The views into, across, and out from The Green are an important part of the character of the Conservation Area. The view looking south from May Road towards The Green and Holy Trinity Church has been identified as an important local view in the draft Local Views Supplementary Planning Document.
The views into and across The Green allow for long views across the open space. Prominent buildings such as Holy Trinity Church, and Twickenham Baptist Church are focal points in these views. The cricket pavilion, and the former public conveniences (now a restaurant) form smaller focal points in long views looking northeast, and southwest. There are also many intermediary views looking both into, and out from The Green which allows for glimpses of the surrounding buildings. The proximity of the houses on First Cross Road to The Green allows for views looking along the street incorporating both buildings, trees, and The Green.
Architecture and Built Form
The Green South
Views to the south side of the Green are dominated by the silhouette of the Grade II Listed Holy Trinity Church. The three-stage crenellated tower and octagonal stair tower are visible from many vantage points across and around the Green. This yellow stock brick church was designed by George Basevi and built 1840 – 1841 in a composition of Early English, Decorated, and Perpendicular styles. It was extended 20 years later by a pupil of Basevi, F.T. Dolman, who added the transepts and apsidal chancel. At the front of the church, facing the junction with Pope’s Avenue, is a War Memorial to local people who died in World War One.
Curving round to Heath Road are nos.1 – 29 (odd) The Green (historically ‘Apsley Villas’), a fine group of rendered and slate roofed villas dating from 1845. Built on land from Twickenham House in Heath Lane, they are named after the Duke of Wellington’s London residence, Apsley House. Almost all have retained the original glazing pattern which consists of full-height glazed doors on the ground floor, and three-over-three sash windows on the first floor. Several of the original link walls have also been lost as the result of infill extensions. Low stock brick walls with railings are the most common form of boundary treatment. The occasional hedge provides a softer boundary and adds greenery to the area. Many front gardens have been given over to hardstanding for car parking to the detriment of the character and appearance of the area, breaking the consistent boundary line.
Between Apsley Villas and Holy Trinity Church is Gifford House, a modern building in an imitation-Georgian style, and in use as a care home for the elderly.
Southwest of the Church are nos.59 The Green & 2 Vicarage Road (one building), and 4 Vicarage Road, a pair of prominent red-brick building. The former is mid-19th century and include a few elements in the Tudor-Revival style, such as the two-storey square bay windows, topped with dormers, and black brick detailing. No.4 is later 19th century and was the Vicarage to Holy Trinity Church. It is a substantial building, faced in red brick, with white rendered quoins and string courses. It marks the transition from the large, elaborate buildings of the south side of the Green to the more modest residential streets surrounding Pope’s Avenue.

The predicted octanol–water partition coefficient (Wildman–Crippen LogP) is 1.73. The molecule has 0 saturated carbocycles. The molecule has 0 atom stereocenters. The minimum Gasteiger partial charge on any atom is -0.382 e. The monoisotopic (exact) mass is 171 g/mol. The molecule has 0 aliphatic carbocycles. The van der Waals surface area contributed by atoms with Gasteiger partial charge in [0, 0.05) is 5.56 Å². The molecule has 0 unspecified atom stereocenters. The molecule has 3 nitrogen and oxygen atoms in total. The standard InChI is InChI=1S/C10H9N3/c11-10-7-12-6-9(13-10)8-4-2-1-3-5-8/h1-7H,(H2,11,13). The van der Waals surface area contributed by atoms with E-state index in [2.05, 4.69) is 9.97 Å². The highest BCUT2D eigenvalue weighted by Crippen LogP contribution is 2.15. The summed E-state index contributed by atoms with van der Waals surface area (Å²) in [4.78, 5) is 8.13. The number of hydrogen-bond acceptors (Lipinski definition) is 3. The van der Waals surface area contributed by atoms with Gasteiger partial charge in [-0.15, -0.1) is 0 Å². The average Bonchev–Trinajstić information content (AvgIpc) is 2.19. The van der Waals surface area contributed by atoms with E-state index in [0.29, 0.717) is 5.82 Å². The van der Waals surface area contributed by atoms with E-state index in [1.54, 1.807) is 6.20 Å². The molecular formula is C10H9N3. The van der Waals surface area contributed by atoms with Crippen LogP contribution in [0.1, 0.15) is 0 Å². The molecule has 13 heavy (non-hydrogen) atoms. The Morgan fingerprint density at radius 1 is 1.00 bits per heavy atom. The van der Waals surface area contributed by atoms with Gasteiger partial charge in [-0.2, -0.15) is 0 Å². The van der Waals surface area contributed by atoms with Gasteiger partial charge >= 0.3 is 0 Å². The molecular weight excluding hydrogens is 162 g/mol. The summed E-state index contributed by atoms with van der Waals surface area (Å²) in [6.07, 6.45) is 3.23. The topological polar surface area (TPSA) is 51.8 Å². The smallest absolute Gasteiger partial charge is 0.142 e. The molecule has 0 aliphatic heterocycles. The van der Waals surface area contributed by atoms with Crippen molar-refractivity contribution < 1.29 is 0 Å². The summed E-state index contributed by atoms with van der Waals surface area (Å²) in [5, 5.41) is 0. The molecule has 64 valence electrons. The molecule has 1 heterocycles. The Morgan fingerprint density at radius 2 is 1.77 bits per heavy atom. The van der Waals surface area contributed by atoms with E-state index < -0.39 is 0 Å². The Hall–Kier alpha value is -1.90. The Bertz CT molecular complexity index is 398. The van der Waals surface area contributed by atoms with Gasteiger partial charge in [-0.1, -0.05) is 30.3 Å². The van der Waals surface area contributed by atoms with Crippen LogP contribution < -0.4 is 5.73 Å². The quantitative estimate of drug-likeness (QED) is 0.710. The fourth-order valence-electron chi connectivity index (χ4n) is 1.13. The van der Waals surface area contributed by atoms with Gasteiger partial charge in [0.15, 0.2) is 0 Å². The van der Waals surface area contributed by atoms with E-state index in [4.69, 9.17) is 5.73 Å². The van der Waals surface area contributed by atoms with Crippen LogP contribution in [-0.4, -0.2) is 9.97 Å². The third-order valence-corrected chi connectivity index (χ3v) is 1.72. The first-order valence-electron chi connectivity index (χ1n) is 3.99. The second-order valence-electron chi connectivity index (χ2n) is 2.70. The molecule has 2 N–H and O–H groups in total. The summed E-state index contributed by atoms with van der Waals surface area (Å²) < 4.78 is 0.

Of similar scale is no.69 The Green, a four-storey late Victorian villa in Gault brick. It acts as a focal point in views looking south along First Cross Road, and is highly prominent given the absence of other buildings around it and its position in a spacious plot. To the right is its original coach house. Together, the buildings form an attractive group.
Nos. 1 – 15 Hampton Road are a four pairs of late 19th century houses along the southern side of Hampton Road, leading away from The Green. These red-brick, three-storey buildings have typical late-Victorian features including two-storey bay windows, and timbered gable ends. Originally the front door was encased by a decorative brick surround, with pillars and a gable, but many have been infilled and a few have been lost altogether. Unsympathetic alteration, including the insertion of additional windows, and large rear extensions have obscured the original form of these buildings. Boundary treatment is inconsistent, and front gardens have been given over to hardstanding.
There is a more eclectic group of buildings on the northern side of Hampton Road, which contrast with the red-brick Victorian houses opposite. This group includes two pairs of mid-19th century cottages, nos.16 & 18 and 20 & 22, all of which have been substantially extended to the rear. No.24 is the earliest building in this group (dating from the first half of the 19th century) and although is set back from the street behind the garden of the Prince Albert public house, forms a distinctive feature in the street scene. As with many houses to the immediate west of the Green, it has a large rear garden which has remained as an important historic area of open space which contributes to the character of the Conservation Area. The Prince Albert is a two-storey brick building with green glazed tiles to the ground floor, and heavy white rendered rusticated quoins. To the left of the public house is a jumble of two-storey buildings, most likely with mid-19th century origins, but now heavily altered with front extensions and modern shopfronts.